Defined BenefitJun 4 2018

Southampton Uni closes pension to new members

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Southampton Uni closes pension to new members

The University of Southampton will close its low-paid staff defined benefit (DB) pension scheme to new members at the end of December.

However, current members will keep their benefits, as a proposal to replace the final salary plan for a defined contribution (DC) plan were abandoned, after a consultation and union action.

The Pension & Assurance Scheme for Non-Academic Staff (PASNAS), has 2,080 active members – which include cleaners, caterers, librarians, administrators, exams officers and other low-paid workers.

The university put forward a proposal to close the defined benefit scheme in January, which would leave a typical employee in mid-career with a pension two-thirds lower, unions said at the time.

At the end of July 2017, the final salary scheme had a deficit of £104.5m, according to the university annual report.

The latest triennial actuarial valuation, conducted in July 2015, showed that the scheme had an 81 per cent funding ratio.

Adrian Dolby, a representative at Unison, said: "We welcome the change as a massive step in the right direction.

"But we will keep campaigning for improved pensions for all. Everybody deserves a decent pension."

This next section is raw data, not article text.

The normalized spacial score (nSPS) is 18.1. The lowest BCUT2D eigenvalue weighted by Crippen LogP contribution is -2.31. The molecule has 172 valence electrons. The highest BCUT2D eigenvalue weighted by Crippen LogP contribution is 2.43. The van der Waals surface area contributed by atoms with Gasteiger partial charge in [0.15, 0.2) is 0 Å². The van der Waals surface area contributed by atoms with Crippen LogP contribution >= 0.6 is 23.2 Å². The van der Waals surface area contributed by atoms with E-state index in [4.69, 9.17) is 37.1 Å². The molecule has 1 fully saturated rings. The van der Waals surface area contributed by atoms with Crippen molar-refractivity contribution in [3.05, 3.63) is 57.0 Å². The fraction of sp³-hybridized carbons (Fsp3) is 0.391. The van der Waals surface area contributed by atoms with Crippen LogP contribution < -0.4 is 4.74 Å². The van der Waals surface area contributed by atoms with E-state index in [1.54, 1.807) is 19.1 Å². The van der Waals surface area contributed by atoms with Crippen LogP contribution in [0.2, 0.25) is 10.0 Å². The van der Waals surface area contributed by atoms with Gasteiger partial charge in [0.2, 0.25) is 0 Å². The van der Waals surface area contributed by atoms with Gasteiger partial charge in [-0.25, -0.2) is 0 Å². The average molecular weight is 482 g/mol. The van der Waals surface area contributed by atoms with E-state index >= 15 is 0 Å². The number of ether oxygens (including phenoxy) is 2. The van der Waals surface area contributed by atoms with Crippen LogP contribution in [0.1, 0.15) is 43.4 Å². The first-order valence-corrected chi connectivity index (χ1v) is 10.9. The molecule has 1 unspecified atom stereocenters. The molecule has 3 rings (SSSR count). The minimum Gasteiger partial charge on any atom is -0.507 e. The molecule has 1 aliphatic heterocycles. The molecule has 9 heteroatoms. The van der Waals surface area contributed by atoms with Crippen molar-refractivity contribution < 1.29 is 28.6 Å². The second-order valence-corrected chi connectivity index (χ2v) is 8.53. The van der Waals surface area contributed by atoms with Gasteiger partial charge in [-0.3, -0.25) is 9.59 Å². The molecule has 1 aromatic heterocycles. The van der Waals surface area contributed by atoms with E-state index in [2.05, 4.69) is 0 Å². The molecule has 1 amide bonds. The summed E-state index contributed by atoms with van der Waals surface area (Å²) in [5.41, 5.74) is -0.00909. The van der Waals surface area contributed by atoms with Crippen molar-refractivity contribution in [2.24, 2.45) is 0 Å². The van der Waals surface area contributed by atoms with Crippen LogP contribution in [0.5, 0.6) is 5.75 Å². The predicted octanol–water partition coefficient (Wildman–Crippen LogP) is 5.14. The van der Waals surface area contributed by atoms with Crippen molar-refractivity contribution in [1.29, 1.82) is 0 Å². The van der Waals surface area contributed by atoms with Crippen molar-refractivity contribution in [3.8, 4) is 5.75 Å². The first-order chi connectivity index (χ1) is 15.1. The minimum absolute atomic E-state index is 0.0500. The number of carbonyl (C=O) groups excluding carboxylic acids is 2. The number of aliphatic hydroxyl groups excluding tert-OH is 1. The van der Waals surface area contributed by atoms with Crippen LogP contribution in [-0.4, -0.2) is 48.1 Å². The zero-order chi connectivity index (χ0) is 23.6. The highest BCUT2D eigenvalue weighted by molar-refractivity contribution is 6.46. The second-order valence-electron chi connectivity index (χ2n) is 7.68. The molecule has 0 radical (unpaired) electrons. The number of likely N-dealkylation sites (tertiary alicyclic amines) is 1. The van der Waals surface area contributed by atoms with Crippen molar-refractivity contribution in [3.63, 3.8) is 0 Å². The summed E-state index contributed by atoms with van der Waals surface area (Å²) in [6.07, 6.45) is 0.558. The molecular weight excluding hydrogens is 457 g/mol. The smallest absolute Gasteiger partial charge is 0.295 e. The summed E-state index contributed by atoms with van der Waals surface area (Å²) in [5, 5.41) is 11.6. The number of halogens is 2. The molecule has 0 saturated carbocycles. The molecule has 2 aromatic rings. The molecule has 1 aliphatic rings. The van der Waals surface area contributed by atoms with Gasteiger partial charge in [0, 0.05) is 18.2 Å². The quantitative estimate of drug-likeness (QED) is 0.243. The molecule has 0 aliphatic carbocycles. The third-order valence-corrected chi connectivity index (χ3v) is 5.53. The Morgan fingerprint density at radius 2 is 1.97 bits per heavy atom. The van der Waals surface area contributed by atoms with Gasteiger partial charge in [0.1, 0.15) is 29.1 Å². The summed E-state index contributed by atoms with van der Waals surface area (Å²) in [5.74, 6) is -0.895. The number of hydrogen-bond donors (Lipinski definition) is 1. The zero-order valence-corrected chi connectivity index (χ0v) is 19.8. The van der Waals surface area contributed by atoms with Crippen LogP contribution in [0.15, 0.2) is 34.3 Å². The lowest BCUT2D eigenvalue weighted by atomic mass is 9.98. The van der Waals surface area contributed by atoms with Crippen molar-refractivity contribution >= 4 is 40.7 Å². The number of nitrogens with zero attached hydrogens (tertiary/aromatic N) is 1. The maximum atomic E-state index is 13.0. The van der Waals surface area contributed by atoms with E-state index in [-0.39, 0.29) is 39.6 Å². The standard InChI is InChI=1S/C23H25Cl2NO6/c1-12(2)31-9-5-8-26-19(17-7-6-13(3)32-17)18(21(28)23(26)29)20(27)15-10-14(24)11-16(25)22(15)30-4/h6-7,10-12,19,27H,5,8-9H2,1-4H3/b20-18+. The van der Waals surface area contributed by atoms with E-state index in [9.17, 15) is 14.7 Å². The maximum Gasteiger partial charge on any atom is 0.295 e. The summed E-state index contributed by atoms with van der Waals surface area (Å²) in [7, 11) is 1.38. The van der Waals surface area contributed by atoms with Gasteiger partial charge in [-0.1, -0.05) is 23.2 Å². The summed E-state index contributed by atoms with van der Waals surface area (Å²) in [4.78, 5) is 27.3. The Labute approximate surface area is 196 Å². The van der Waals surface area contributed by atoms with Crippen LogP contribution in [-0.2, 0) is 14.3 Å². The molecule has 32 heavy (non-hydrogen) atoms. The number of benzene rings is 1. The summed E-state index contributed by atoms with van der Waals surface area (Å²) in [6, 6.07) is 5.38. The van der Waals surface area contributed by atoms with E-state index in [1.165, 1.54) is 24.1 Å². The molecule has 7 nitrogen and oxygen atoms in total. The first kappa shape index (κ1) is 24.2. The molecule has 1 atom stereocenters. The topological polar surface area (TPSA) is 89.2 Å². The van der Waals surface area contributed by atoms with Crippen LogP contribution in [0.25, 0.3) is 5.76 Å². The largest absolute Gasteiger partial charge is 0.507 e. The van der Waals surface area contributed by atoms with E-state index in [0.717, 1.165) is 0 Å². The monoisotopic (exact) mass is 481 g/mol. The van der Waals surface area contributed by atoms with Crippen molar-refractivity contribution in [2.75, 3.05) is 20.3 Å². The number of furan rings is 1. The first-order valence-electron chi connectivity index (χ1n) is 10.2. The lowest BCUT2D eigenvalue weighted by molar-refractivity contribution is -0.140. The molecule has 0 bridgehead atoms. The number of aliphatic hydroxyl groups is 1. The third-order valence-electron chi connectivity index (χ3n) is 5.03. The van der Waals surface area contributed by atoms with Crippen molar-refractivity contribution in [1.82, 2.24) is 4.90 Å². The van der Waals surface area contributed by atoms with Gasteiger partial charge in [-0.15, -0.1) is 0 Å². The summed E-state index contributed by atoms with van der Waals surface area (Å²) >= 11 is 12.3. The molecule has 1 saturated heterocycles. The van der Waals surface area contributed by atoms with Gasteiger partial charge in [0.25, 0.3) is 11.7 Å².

Glyn Jenkins, head of pensions at Unison, added this was a significant victory, which showed that "when we engage enough staff, change is possible".

A similar change was initially proposed to the university staff pension scheme - Universities Superannuation Scheme (USS) - the biggest private final salary plan in the UK. 

The scheme has a defined benefit as well as a defined contribution section, but was due to become a full defined contribution fund under plans published in November by Universities UK (UUK), which represents 350 universities.

According to the scheme annual report, it had a deficit of £12.6bn, with employers and members warned they may need to increase contributions by up to 7 per cent to maintain their current benefits.

However, this shortfall would be reduced by £6.1bn after the implementation of the UUK reform proposals announced in January, which led to industrial action.

At the time, the UCU announced 14 days of strikes across 61 universities to start on 22 February and run over a four-week period.

In April, USS members have approved proposals aimed at resolving the current pensions dispute, hich include a guarantee that the DB element of the scheme would be maintained while a joint-expert panel considers the valuation of the pension fund.